EPRS Admin By / April 20, 2020


Using mobile phones to track location and trace contacts in order to fight Covid 19

Telecommunications and other digital technology companies that collect user location data can make this data available to health authorities and researchers. Such location data, in anonymised and aggregate format, can be used to map population movements in order to anticipate needs (e.g. identify risk areas) and plan public health resources, as well as to check whether social distancing measures are effective.
Telecommunications and other companies such as Google, Facebook and Uber have long compiled and shared aggregate location data, including for the purpose of fighting pandemics. During the current Covid-19 crisis, a number of companies have started to share aggregate location data and related analytics that show where and when people are gathering. For example, Google has released Community Mobility Reports showing population mobility patterns in 131 countries to help assess the effectiveness of self-isolation rules. According to Google, the reports are created with aggregate, anonymised sets of data from users who have turned on the location history setting on their accounts (which is turned off by default). Facebook has also made maps on population movements available, based on user location and social connections to inform disease forecasting efforts.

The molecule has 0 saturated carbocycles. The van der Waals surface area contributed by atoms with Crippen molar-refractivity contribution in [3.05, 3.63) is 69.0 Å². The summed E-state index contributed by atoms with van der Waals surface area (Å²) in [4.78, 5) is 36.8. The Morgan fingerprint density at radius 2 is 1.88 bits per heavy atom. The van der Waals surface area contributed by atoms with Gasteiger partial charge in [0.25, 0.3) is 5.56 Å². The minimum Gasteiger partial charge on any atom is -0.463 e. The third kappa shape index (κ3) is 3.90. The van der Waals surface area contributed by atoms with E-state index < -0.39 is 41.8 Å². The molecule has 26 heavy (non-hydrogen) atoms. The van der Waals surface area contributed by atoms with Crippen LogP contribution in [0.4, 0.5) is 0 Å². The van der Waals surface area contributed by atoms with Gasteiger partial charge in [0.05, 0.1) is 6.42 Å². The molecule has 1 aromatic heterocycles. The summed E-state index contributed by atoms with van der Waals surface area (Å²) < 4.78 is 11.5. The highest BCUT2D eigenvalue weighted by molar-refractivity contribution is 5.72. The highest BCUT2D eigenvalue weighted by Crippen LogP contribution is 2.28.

Anonymised, aggregate data may be useful for mapping population movements and thus to assess general adherence to confinement measures (which may prompt further measures from law enforcement authorities). However, reducing the spread of the virus may require more precise location data, together with additional information. A study on the 2014 west African Ebola crisis, questioned the effectiveness of location tracking in tackling epidemics, arguing that location data are most useful when cross-referenced with other data (e.g. testing and diagnostics data).
The advantage of using anonymised, aggregate data for mapping population movements is that this approach raises fewer concerns about fundamental rights, such as privacy and data protection. However, the risk of re-identifying the subjects of anonymised data is always present. A growing number of studies show the limitations of existing anonymisation practices, particularly when datasets are mined using machine learning.

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